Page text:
The PRAC had issued interim measures on Lemtrada while reviewing reports of serious reactions. The PRAC completed the review and recommended that Lemtrada must no longer be used in in patients with certain heart, circulation or bleeding disorders or in patients who have auto-immune disorders other than multiple sclerosis.

The recommendations reflect PRAC’s review of reports concerning rare but serious effects, including deaths, from immune-mediated conditions (caused by the body’s defence system not working properly) and serious disorders of the heart, circulation and bleeding.

More information is available on the hyperlink below:

Lemtrada for multiple sclerosis: measures to minimise risk of serious side effects

The PRAC concluded that Xeljanz (tofacitinib) could increase the risk of blood clots in the lungs and in deep veins in patients who are already at high risk.

The PRAC recommended that Xeljanz should be used with caution in patients at high risk of blood clots. In addition, the maintenance doses of 10 mg twice daily should not be used in patients with ulcerative colitis who are at high risk unless there is no suitable alternative treatment. Patients older than 65 years of age should be treated with Xeljanz only when there is no other appropriate treatment.

These recommendations follow the PRAC’s review of an ongoing study in patients with rheumatoid arthritis and an increased risk of cardiovascular disease. The study showed an increased risk of blood clots in deep veins and in the lungs with both the 5 mg and 10 mg twice daily doses of Xeljanz as compared with patients taking TNF-inhibitors (medicines that help reduce inflammation).

More information is available on the hyperlink below.

https://www.ema.europa.eu/en/news/meeting-highlights-pharmacovigilance-risk-assessment-committee-prac-28-31-october-2019

EMA’s safety committee (PRAC) is recommending new measures to avoid dosing errors that have led to some patients incorrectly taking methotrexate-containing medicines daily instead of weekly.

The new measures include restricting who can prescribe these medicines, making warnings on the packaging more prominent and providing educational materials for patients and healthcare professionals. In addition, to help patients follow the once-weekly dosing, methotrexate tablets for weekly use will be provided in blister packs and not in bottles (or tubes).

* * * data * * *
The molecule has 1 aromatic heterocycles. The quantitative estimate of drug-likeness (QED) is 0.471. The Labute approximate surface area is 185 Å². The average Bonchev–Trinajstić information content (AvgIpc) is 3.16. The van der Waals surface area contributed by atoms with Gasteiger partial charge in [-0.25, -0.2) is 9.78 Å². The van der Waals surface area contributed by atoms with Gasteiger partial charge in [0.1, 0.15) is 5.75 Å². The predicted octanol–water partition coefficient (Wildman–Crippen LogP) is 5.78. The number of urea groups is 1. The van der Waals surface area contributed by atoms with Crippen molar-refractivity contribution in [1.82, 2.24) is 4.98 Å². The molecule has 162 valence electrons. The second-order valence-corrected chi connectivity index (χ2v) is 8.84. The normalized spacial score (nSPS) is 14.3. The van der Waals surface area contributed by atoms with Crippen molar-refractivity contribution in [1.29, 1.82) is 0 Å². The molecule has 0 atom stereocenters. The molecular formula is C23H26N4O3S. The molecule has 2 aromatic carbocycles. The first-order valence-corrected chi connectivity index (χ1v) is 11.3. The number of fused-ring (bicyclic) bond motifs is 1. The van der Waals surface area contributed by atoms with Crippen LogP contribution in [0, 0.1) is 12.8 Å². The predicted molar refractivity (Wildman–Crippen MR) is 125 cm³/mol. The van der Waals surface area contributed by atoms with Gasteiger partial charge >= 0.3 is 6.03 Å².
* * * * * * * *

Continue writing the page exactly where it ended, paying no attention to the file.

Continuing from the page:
Methotrexate is used for treating both inflammatory diseases and cancers. When used for inflammatory diseases, such as arthritis and psoriasis, it is taken once a week but for some types of cancer, a much higher dosage is needed and the medicine is taken more frequently. Mistakes in prescribing or dispensing methotrexate as well as misunderstandings of the dosing schedule have led to patients taking the medicine daily instead of weekly for inflammatory diseases, with serious consequences, including fatalities

Мore information:

https://www.ema.europa.eu/en/medicines/human/referrals/methotrexate-containing-medicinal-products

Regular liver function testing required during treatment

The PRAC has completed its review of Esmya (ulipristal acetate), used to treat moderate to severe symptoms of uterine fibroids (benign tumours of the womb), following reports of serious liver injury.

After considering all the evidence, the PRAC concluded that the medicine must not be used in women with liver problems and that certain other patients may start new treatment courses provided they have regular liver tests. In addition, PRAC recommended that Esmya should be used for more than one treatment course only in women who are not eligible for surgery.

The PRAC’s recommendations will now be forwarded to the Committee for Medicinal Products for Human Use (CHMP) for the adoption of EMA’s final opinion, and this will then go to the European Commission for a final legal decision. A letter will be sent to doctors to inform them of the new restrictions of use, which will become applicable after a Commission decision is issued.

More information:

PRAC recommends new measures to minimise risk of rare but serious liver injury with Esmya for fibroids

The European Medicines Agency (EMA) has started a review of the risk of dosing errors with methotrexate medicines. When used for inflammatory diseases, such as arthritis and psoriasis, methotrexate is taken once a week whereas for some types of cancer, the dose is higher and the medicine is used more frequently. Mistakes have led to some patients incorrectly receiving a dose every day instead of every week. As a result, patients have received too much of the medicine, with serious consequences in some cases.

More information:

Methotrexate containing medicinal products

The European Medicines Agency (EMA) has recommended contraindicating the use of the prostate cancer medicine Xofigo (radium-223 dichloride) with Zytiga (abiraterone acetate) and prednisone/prednisolone, due to an increased risk of death and fractures with this combination.

More information:

Prostate cancer medicine Xofigo must not be used with Zytiga and prednisone/prednisolone